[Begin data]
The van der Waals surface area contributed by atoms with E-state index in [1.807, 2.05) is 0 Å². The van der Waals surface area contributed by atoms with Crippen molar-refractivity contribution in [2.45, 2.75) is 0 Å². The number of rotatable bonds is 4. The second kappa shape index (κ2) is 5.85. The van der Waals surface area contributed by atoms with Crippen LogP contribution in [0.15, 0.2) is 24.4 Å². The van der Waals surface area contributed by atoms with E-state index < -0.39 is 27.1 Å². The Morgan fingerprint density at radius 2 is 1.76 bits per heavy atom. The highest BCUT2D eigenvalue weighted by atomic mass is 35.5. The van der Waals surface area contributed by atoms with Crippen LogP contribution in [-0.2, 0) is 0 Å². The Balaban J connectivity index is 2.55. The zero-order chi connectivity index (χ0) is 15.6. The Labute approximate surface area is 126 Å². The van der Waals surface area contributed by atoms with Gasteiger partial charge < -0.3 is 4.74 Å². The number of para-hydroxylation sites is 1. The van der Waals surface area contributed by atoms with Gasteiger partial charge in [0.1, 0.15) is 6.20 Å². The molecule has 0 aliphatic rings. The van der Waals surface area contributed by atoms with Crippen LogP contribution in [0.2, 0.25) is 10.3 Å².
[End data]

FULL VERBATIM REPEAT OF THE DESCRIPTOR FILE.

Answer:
The van der Waals surface area contributed by atoms with E-state index in [1.807, 2.05) is 0 Å². The van der Waals surface area contributed by atoms with Crippen molar-refractivity contribution in [2.45, 2.75) is 0 Å². The number of rotatable bonds is 4. The second kappa shape index (κ2) is 5.85. The van der Waals surface area contributed by atoms with Crippen LogP contribution in [0.15, 0.2) is 24.4 Å². The van der Waals surface area contributed by atoms with E-state index < -0.39 is 27.1 Å². The Morgan fingerprint density at radius 2 is 1.76 bits per heavy atom. The highest BCUT2D eigenvalue weighted by atomic mass is 35.5. The van der Waals surface area contributed by atoms with Crippen LogP contribution in [-0.2, 0) is 0 Å². The Balaban J connectivity index is 2.55. The zero-order chi connectivity index (χ0) is 15.6. The Labute approximate surface area is 126 Å². The van der Waals surface area contributed by atoms with Gasteiger partial charge < -0.3 is 4.74 Å². The number of para-hydroxylation sites is 1. The van der Waals surface area contributed by atoms with Gasteiger partial charge in [0.1, 0.15) is 6.20 Å². The molecule has 0 aliphatic rings. The van der Waals surface area contributed by atoms with Crippen LogP contribution in [0.2, 0.25) is 10.3 Å².